It has been said that data is more valuable than oil. This is no different if you are a small business owner or the head of a global corporation. Data is an asset.
Losing data can be disastrous, not only from a business continuity perspective, but your market reputation can become severely damaged. In addition, there can be some pretty austere legal consequences, and worse, you may even go out of business.
What would you do if you lost all of your information? Here’s how to construct a reliable data recovery plan.
What Is Data?
In the simplest terms, data is unstructured unprocessed facts. When the data is processed, perhaps for a report, it becomes information. The key part of this word is ‘inform’. You process the data and restructure it to inform decision-making.
Not all data is equal. Some data is more sensitive than others.
There are different types of data:
- Public – think of this information you can take off a company’s website, phone numbers, addresses, and the like
- Confidential or Private – examples are Bank account details, Social Security numbers, and IRS details
- Secret – trade secrets fall into this group of data
- Top Secret – governments have top-secret data, for example, plans for times of conflict
Classifying data will help to set the correct recovery measures in place. For example, it is not as much of a disaster if you lose your customer mailing list for a few days as if you lost your patented product or service designs.
Where Is the Data?
You could say everywhere, but in truth, data stores itself on devices, locally or in the cloud. Systems and devices fail – fact! You craft a recovery plan to ensure that your business is not impacted any longer than it needs to be in the event of losing any of the different types of data.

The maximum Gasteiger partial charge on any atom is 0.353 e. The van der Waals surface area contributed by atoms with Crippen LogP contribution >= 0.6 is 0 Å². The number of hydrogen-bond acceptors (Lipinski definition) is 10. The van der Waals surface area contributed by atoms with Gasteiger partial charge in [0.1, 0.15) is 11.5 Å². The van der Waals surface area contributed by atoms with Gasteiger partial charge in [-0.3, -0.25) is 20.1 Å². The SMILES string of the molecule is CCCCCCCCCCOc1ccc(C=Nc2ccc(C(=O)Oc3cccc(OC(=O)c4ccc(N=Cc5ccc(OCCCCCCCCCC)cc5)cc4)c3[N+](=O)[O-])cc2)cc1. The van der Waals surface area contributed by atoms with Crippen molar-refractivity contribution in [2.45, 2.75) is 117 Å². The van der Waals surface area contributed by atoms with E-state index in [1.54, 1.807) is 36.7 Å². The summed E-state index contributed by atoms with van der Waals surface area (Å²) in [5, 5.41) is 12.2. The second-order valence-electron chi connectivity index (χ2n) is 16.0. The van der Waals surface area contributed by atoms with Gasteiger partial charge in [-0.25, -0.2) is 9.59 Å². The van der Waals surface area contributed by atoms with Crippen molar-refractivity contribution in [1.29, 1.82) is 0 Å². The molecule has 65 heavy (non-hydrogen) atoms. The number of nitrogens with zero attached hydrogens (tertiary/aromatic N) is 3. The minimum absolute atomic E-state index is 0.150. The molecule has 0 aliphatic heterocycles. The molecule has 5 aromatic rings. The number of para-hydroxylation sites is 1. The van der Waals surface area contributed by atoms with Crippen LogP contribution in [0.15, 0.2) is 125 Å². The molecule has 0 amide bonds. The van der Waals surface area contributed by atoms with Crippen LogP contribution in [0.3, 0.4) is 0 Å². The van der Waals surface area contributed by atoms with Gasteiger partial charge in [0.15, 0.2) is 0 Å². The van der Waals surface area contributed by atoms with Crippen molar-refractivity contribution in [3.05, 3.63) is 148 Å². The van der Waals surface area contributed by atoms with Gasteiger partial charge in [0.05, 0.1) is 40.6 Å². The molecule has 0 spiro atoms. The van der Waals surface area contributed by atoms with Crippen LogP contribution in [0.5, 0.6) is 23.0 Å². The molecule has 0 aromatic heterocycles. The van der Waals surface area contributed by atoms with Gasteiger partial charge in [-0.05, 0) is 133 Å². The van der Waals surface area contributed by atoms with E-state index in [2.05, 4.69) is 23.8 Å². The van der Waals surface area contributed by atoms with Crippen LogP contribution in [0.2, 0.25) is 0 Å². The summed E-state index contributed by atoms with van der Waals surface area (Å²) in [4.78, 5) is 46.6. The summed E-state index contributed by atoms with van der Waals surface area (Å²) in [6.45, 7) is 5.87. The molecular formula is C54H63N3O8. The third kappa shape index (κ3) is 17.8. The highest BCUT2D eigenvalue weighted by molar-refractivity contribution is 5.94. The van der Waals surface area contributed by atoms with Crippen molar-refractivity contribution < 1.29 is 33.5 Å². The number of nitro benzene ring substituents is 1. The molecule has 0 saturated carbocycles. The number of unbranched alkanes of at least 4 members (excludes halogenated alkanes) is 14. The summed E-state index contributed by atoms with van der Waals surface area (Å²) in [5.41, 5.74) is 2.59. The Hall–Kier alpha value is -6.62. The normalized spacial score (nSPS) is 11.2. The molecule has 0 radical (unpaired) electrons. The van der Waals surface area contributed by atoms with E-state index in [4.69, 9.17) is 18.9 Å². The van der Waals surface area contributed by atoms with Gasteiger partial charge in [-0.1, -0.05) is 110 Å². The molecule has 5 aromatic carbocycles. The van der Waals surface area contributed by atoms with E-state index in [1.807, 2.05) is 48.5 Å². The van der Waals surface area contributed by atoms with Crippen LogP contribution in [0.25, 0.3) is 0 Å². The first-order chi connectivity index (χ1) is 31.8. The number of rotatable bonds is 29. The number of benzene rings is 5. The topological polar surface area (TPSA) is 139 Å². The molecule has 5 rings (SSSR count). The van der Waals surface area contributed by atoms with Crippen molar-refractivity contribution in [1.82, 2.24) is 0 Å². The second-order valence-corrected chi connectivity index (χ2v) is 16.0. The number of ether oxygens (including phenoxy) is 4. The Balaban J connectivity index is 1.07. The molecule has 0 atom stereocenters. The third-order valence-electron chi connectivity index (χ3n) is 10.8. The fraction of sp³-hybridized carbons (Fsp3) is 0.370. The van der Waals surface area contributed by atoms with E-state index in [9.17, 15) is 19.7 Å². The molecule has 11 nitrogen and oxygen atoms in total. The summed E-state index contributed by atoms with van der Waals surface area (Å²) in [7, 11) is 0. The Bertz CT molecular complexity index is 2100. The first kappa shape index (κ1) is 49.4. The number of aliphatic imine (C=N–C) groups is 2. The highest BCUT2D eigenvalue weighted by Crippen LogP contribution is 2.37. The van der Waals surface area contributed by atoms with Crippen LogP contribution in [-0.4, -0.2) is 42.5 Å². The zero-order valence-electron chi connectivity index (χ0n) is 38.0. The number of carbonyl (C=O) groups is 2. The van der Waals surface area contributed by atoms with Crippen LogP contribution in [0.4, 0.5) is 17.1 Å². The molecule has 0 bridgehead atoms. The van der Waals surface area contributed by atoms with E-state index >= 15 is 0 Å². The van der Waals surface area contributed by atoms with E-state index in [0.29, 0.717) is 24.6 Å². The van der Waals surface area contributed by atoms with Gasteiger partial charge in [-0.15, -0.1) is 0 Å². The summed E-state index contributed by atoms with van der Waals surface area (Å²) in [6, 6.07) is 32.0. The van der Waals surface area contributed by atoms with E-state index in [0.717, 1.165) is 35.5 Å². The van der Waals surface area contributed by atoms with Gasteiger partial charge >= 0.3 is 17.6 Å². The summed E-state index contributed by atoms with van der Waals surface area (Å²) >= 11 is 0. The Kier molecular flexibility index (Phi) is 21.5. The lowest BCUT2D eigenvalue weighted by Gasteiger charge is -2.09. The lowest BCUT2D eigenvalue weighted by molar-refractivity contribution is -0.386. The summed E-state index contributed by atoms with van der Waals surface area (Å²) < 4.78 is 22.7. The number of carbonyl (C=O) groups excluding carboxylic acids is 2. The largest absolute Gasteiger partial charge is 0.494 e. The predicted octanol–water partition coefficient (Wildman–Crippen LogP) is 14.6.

What To Do if the Data Is Gone
Business ownership in today’s online, always-on world carries the burden of responsibility to customers and staff regarding data.
There is a legal and ethical obligation to take fit-for-purpose measures to protect data.
A data recovery plan is part of the company’s disaster recovery plan.
The plan establishes:
- Processes to follow in the event of data loss
- Roles and Responsibilities
- Internal and External Communication
- Reviews and Lessons Learnt
Any data incident will likely be subjected to an IT audit. However, it is essential to remember that the audit will also look at the supply chain and vendors.
Crafting a Data Recovery Plan that Works
We have already mentioned the types of data and what the plan should contain.
There are two essential considerations to use when creating the data recovery plan:
- Recovery Point Objective (RPO) – how long can the business be down
- Recovery Time Objective (RTO) – how far back can I go before the data loses all value
The business can do without the different data types for different periods and requires further action plans to get the benefits of asset recovery fully.
- Invoicing data loss at month-end requires a quicker restoration time than midmonth
- Losing staff banking details during the payroll run needs a shorter RTO. After all, no point in restoring data that is months old
When crafting the data recovery plan, take the time to group the data and work with stakeholders to see how long they can be without it. This will help build the processes to restore data, how long it will take, and how dated the restored data is.
A Competetive Advantage
Ensuring that your business is minimally impacted when data is lost and can limp during recovery is an underestimated advantage. Having a well-thought-out data recovery plan is innovative management.
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